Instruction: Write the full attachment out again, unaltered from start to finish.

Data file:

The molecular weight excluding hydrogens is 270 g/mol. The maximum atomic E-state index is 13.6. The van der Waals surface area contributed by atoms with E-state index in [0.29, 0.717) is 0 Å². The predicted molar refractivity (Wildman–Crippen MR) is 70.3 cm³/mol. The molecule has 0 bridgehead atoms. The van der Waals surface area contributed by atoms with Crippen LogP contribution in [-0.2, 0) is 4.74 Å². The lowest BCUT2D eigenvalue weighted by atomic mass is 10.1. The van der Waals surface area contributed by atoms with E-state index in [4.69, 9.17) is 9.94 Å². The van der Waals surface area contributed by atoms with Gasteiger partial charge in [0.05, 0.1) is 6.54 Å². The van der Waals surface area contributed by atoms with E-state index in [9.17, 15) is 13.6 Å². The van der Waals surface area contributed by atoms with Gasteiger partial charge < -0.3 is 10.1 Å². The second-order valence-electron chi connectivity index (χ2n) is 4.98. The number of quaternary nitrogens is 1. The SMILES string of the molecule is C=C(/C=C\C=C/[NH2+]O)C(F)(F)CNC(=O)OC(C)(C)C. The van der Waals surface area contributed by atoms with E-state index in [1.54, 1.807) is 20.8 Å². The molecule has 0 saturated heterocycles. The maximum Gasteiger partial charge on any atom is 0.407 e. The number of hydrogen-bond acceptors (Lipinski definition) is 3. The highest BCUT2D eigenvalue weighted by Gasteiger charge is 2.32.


The molecular weight excluding hydrogens is 270 g/mol. The maximum atomic E-state index is 13.6. The van der Waals surface area contributed by atoms with E-state index in [0.29, 0.717) is 0 Å². The predicted molar refractivity (Wildman–Crippen MR) is 70.3 cm³/mol. The molecule has 0 bridgehead atoms. The van der Waals surface area contributed by atoms with Crippen LogP contribution in [-0.2, 0) is 4.74 Å². The lowest BCUT2D eigenvalue weighted by atomic mass is 10.1. The van der Waals surface area contributed by atoms with E-state index in [4.69, 9.17) is 9.94 Å². The van der Waals surface area contributed by atoms with Gasteiger partial charge in [0.05, 0.1) is 6.54 Å². The van der Waals surface area contributed by atoms with E-state index in [9.17, 15) is 13.6 Å². The van der Waals surface area contributed by atoms with Gasteiger partial charge < -0.3 is 10.1 Å². The second-order valence-electron chi connectivity index (χ2n) is 4.98. The number of quaternary nitrogens is 1. The SMILES string of the molecule is C=C(/C=C\C=C/[NH2+]O)C(F)(F)CNC(=O)OC(C)(C)C. The van der Waals surface area contributed by atoms with E-state index in [1.54, 1.807) is 20.8 Å². The molecule has 0 saturated heterocycles. The maximum Gasteiger partial charge on any atom is 0.407 e. The number of hydrogen-bond acceptors (Lipinski definition) is 3. The highest BCUT2D eigenvalue weighted by Gasteiger charge is 2.32.